He was 88, and widely known for playing the charming, godlike Mr. Roarke, whose magical machinations fulfilled wishes on TV's "Fantasy Island."
As a TV pitchman, he was often parodied for describing the "Corinthian leather" feature of Chrysler cars.
Montalban's death was reportedly announced at an L.A. City Council meeting by president Eric Garcetti, who represents the district where the actor lived. A theatre named after the actor is situated in Garcetti's district.
In 1970 Mr. Montalban organized fellow Latino actors into a group called Nosotros ("We"). The goal was to improve the image and opportunities of Spanish-speaking Americans in entertainment.
He wrote a 1980 autobiography, "Reflections: A Life in Two Worlds." After work in Mexico's film industry, Mr. Montalban first came to fame in America as a star of M-G-M movie musicals, playing the Latin-lover stock figure. With bathing-beauty star Esther Williams, he starred in the pictures "Fiesta," "On an Island with You" and "Neptune's Daughter." Mr. Montalban's late-career, famous screen credits included playing villains in "Star Trek: The Wrath of Khan" (he was joyless Khan) and "The Naked Gun."
On Broadway he wooed Lena Horne in the Caribbean fantasy Jamaica, with songs by Harold Arlen and Yip Harburg. He was nominated for a 1958 Tony as Best Actor in a Musical for the Jamaica role, which had been intended for Harry Belafonte. Mr. Montalban is heard on that show's cast album, and the album of his other Broadway musical credit, Seventh Heaven (1955). In 1973 he appeared in the brief Broadway engagement of George Bernard Shaw's Don Juan in Hell. The production also featured Agnes Moorehead, Edward Mulhare and Paul Henreid.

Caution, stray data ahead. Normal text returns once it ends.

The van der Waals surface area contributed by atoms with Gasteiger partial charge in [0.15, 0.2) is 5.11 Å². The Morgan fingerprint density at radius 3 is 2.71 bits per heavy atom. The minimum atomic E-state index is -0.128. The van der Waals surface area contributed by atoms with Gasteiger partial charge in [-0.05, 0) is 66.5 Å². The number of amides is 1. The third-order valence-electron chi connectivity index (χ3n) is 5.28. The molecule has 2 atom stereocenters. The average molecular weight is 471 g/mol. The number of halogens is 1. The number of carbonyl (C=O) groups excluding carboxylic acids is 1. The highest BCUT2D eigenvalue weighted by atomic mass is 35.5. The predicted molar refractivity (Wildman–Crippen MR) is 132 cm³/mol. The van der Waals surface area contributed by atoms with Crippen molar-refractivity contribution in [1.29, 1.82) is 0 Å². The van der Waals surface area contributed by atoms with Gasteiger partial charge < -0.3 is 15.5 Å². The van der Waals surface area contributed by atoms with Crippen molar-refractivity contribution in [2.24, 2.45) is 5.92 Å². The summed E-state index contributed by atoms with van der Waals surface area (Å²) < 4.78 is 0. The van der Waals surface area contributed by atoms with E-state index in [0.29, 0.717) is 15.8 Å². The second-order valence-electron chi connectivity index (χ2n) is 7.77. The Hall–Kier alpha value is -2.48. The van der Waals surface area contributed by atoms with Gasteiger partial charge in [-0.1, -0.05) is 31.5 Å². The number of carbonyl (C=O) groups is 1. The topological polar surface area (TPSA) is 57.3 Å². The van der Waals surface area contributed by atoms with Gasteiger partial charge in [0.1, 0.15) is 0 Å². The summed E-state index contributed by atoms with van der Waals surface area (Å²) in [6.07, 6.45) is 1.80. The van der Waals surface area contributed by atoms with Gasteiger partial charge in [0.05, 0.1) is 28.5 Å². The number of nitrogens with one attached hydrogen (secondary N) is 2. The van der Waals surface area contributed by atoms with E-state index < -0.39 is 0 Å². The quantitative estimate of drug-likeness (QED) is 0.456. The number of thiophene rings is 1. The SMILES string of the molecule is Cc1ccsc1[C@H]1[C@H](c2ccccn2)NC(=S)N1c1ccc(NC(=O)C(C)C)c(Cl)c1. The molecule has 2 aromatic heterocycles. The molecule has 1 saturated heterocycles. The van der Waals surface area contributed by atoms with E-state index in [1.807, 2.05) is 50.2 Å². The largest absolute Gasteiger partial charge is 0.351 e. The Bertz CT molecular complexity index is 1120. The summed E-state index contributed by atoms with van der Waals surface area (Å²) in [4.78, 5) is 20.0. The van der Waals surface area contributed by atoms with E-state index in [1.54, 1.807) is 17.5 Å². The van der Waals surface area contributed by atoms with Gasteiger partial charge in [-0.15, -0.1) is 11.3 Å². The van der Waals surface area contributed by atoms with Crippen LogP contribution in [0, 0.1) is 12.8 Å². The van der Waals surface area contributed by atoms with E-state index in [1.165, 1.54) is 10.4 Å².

Mr. Montalban also toured as the King of Siam in The King and I in the 1960s.
"Smiles, everyone, smiles," he would admonish his employees on "Fantasy Island," as wish-seeking visitors arrived by seaplane to his tropical paradise. Dressed in a white suit and accompanied by an exotic little person named Tattoo (played by Herve Villechaize), Mr. Montalban's all-powerful host fulfilled dreams that often left his visitors enriched and enlightened.
The show ran on ABC-TV 1978-84. A network reboot almost 20 years later starring Malcolm McDowell flopped.